Lip . . . Balm . . . Cozies . . .

If I had a digital camera I'd post a picture of them.

Here's how I made them. I crocheted a few stitches to see if it was going to be the right size then I just went to town. Oddly enough my little finger is just about the size and shape of your average chapstick. As I crocheted around and around the thing just kind of fit itself over my pinkie, like the finger of a glove. When I got near the top I worked in a few beads (which I had strung onto the thread beforehand) around the top. Then I crocheted a l - o - n - g string as a sort of a handle and added a few beads into it as well.

Note to self: make handle longer - everyone who got one tried to loop it around their neck like a necklace.

Why a lip balm cozy? Probably because I've never seen one. And everybody knows that the best gifts are things that are unique and have virtually no practical use whatsoever. And when they take up no space and pretty-up some mundane object most people take for granted? All the better!

Maybe next time I'll melt some bees wax, add some lavender or peppermint oil and make my own lip balm. Maybe.

Quotable Quotes: In the category You And What Army?

"I tried being reasonable. I didn't like it". Clint Eastwood

Monday, April 9, 2007

But I Have Nothing To Wear!

Anyone who knows me knows I've been involved in theater since . . . what time is it???

The kind of theater I'm involved in often means I am responsible for costuming myself. The kind of theater I'm involved in means style and accuracy are not often as important as being sure I have something - - ANYTHING - - to wear. I have made/scrounged costumes for everything and everyone from Agnes Gooch to Dolly Levi to Can-Can dancers with lots of Neil Simon in between. A wide variety of characters, periods, styles shapes and (over the years) sizes.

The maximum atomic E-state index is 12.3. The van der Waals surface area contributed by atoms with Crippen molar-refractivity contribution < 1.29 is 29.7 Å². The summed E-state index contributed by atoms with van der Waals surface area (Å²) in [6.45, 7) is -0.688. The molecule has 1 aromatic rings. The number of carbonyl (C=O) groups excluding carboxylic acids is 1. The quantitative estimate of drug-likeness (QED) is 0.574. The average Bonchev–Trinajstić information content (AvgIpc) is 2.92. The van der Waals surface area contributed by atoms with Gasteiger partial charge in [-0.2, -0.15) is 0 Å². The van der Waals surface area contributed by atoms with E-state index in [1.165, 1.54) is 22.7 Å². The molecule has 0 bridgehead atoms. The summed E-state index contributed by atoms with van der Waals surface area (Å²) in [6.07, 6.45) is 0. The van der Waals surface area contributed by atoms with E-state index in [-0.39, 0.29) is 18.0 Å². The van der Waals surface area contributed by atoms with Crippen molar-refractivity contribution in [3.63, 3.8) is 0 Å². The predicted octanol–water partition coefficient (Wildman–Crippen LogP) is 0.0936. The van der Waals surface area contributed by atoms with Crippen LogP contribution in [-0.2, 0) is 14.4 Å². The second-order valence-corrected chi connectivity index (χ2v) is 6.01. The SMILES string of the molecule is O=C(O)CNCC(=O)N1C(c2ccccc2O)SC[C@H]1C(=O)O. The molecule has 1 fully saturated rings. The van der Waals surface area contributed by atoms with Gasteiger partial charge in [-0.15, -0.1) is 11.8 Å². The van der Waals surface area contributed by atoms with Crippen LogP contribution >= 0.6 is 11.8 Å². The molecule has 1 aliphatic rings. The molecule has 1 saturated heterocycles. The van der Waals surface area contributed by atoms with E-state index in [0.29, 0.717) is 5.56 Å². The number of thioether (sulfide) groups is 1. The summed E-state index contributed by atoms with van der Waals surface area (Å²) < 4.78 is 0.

I used to keep a costume closet in the basement - one of those tin things that Bill calls a chiffarobe - but we recently bequeathed that to Don & Louise. I think they reinforced the doors and keep it in the barn to store the kinds of things that raccoons like to scavenge.

Now I have a tiny closet upstairs which will not hold all the costumes I keep. I'm glad I keep them. Last summer, when the costumer was late getting things ready for the school opera because the big fancy opera company (nudge, wink) for which the shop was also doing costumes for Marriage of Figaro, kept changing their minds about the designs, I loaned a bunch of my stuff for my teacher's original opera The Patriots, set during the American Revolution. Skirts, blouses, aprons, waistcoats, most of the women in the show wore something that belonged to me.

When the opera was over, all that stuff just would not go back into my tiny closet, so it sat for a year on a chair in the living room until I couldn't stand to look at it another minute and had to do something. God forbid I should discard a favorite vest or apron. Who knows when SOMEONE might need to borrow a costume again?

Still, this activity requires occasional sorting, weeding out, and discarding of garments no longer in use. Sort of like the semi-annual closet cleaning that used to be done by our grandmothers. I do it too (every few decades).

A couple of times I scoured my costume closet and sent off some things I could no longer wear. A bunch of them went to the church down the street for their theater program. It was gratifying to see 90% of the cast of Meet Me In St. Louis wearing Sarah's Junior Prom dresses from the 70s and costumes I had worn as a nearly anorexic Mrs. Strakosh in Funny girl. Other things went to the park district theater in Skokie. Over the next few shows it was interesting to see children wearing vaguely familiar garments and realize in the second act that they were cut down former "somethings" I had once worn and since donated.